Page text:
Former U.S. President Donald Trump is back to publicly disseminating disinformation, this time fatuously claiming that the BTC token is a workable currency.
On Monday, Trump called in to Stuart Varney’s Fox Business television program Varney & Co to engage in one of his patented stream-of-consciousness word salads, including slamming Facebook for banning him from the platform for another two years, a move that Trump said was aimed at “destroying our country and they don’t want to hear a sane voice.” Ahem.
As Trump’s COVID-impaired lungs began to tire, Varney threw out a digital currency query: “You don’t like Bitcoin? You wouldn’t invest in Bitcoin?” To which Trump responded: “Bitcoin, it just seems like a scam. I was surprised… you know, with us it was at $6,000, much lower. I don’t like it because it’s another currency competing against the dollar. Essentially, it’s a currency competing against the dollar. I want the dollar to be the currency of the world. That’s what I’ve always said.”
First off, we assume that Varney’s reference to ‘Bitcoin’ was in fact a reference to the BTC token that was the subject of all that irrational exuberance in Miami over the weekend. (We all know that BSV is the only protocol that remains true to the original vision of peer-to-peer electronic cash described in the 2008 white paper and thus the only one that deserves to be called Bitcoin, correct?)
With that out of the way, we commend Trump on acknowledging that BTC is a scam, given that its high transaction fees and glacial confirmation times have rendered it pretty much useless in terms of functioning as a true form of currency. Hence the frantic narrative shift over the past few years to define BTC as ‘digital gold’ that one buys and never, ever, ever, EVER sells, otherwise Max Keiser will come stand on your front lawn, screaming profanities until you call the police.
Yet in the same breath, Trump claims BTC is ‘competing against the dollar’. In reality, BTC is competing against more traditional financial hedges (precious metals, real estate, etc.) to become a valid ‘store of value’, despite the fact that BTC’s wild valuation swings make it an utterly unreliable store of value, ticking off yet another box on the ‘provably scammy’ checklist.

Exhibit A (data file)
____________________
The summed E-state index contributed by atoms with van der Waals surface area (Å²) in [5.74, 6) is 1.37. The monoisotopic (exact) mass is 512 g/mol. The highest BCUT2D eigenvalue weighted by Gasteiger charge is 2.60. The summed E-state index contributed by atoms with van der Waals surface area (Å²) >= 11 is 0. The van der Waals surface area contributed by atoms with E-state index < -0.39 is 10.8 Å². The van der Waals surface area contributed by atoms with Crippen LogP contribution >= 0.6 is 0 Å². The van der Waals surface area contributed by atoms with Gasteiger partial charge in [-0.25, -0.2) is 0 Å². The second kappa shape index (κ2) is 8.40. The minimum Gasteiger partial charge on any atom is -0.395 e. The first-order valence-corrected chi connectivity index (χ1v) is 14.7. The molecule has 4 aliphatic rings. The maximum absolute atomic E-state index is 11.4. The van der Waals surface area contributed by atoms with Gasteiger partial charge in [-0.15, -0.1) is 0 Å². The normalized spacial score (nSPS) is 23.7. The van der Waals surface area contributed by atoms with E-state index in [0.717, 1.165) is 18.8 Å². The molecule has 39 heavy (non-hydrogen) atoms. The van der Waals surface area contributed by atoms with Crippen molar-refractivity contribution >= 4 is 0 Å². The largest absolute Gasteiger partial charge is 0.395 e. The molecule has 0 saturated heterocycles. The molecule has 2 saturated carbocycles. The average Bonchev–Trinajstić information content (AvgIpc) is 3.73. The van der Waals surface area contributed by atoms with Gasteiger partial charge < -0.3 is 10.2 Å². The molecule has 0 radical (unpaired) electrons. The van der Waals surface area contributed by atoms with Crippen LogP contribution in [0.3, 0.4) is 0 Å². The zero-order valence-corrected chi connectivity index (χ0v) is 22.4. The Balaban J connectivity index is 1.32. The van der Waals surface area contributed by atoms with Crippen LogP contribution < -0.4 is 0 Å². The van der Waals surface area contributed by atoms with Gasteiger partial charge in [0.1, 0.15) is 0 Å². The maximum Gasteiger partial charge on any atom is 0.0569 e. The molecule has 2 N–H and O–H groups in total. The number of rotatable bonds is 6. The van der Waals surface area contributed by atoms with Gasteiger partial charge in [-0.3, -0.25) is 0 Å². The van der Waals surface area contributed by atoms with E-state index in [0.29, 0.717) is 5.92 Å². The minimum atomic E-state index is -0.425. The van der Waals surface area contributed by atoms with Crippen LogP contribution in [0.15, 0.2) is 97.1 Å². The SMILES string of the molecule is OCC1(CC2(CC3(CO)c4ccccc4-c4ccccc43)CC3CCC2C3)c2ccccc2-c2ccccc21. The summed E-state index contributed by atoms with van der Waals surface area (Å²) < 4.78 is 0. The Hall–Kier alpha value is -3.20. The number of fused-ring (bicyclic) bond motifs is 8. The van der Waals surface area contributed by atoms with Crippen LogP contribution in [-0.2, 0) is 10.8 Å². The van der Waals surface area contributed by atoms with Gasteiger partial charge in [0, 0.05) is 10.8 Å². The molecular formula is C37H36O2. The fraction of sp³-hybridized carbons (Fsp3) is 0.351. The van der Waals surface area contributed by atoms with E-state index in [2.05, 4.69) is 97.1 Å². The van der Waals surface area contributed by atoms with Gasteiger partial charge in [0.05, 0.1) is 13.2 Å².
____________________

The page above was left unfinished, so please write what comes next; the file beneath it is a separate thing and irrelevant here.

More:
It’s worth remembering that Trump hasn’t always been so concerned with the fate of the greenback. During his 2016 campaign, Trump bragged that he was ‘the king of debt’ and suggested he would negotiate a haircut with U.S. debt holders—a tactic he employed many times during his bankruptcy-prone business career—which would have undercut the one thing the dollar still has going for it: the fact that the U.S. government has never defaulted on its loans.
The ensuing panic in global financial markets forced Trump’s advisers to fan out to clarify that their candidate (a) never said what he said and (b) to ignore what he said because he didn’t really mean it. So Trump isn’t exactly the final word on sound fiscal policy matters.
Anyone interested in learning more about the real Bitcoin—including BSV’s ability to serve not only as a friction-free, low-cost means of settling transactions, but also the BSV blockchain’s massive data-handling capacity—be sure to tune in to this week’s free live broadcast of the CoinGeek Conference in Zurich from June 8-10.
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